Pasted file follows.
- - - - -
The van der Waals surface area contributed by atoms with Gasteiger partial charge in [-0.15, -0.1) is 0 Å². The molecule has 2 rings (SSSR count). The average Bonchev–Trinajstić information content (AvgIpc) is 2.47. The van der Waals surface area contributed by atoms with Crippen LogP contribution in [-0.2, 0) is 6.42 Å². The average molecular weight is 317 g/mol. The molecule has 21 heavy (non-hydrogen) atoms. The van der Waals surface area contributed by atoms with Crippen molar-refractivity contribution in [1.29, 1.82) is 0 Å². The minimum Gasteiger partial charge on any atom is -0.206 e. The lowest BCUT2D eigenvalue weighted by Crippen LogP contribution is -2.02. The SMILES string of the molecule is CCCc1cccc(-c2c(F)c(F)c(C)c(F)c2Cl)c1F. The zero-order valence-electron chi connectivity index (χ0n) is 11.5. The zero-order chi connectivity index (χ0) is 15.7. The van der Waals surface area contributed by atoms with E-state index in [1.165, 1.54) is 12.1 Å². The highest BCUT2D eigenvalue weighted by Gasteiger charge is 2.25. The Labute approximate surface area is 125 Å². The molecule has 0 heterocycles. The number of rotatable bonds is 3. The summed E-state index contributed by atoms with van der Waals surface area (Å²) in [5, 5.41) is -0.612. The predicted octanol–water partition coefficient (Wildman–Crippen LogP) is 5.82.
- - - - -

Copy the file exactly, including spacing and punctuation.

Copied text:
The van der Waals surface area contributed by atoms with Gasteiger partial charge in [-0.15, -0.1) is 0 Å². The molecule has 2 rings (SSSR count). The average Bonchev–Trinajstić information content (AvgIpc) is 2.47. The van der Waals surface area contributed by atoms with Crippen LogP contribution in [-0.2, 0) is 6.42 Å². The average molecular weight is 317 g/mol. The molecule has 21 heavy (non-hydrogen) atoms. The van der Waals surface area contributed by atoms with Crippen molar-refractivity contribution in [1.29, 1.82) is 0 Å². The minimum Gasteiger partial charge on any atom is -0.206 e. The lowest BCUT2D eigenvalue weighted by Crippen LogP contribution is -2.02. The SMILES string of the molecule is CCCc1cccc(-c2c(F)c(F)c(C)c(F)c2Cl)c1F. The zero-order valence-electron chi connectivity index (χ0n) is 11.5. The zero-order chi connectivity index (χ0) is 15.7. The van der Waals surface area contributed by atoms with E-state index in [1.165, 1.54) is 12.1 Å². The highest BCUT2D eigenvalue weighted by Gasteiger charge is 2.25. The Labute approximate surface area is 125 Å². The molecule has 0 heterocycles. The number of rotatable bonds is 3. The summed E-state index contributed by atoms with van der Waals surface area (Å²) in [5, 5.41) is -0.612. The predicted octanol–water partition coefficient (Wildman–Crippen LogP) is 5.82.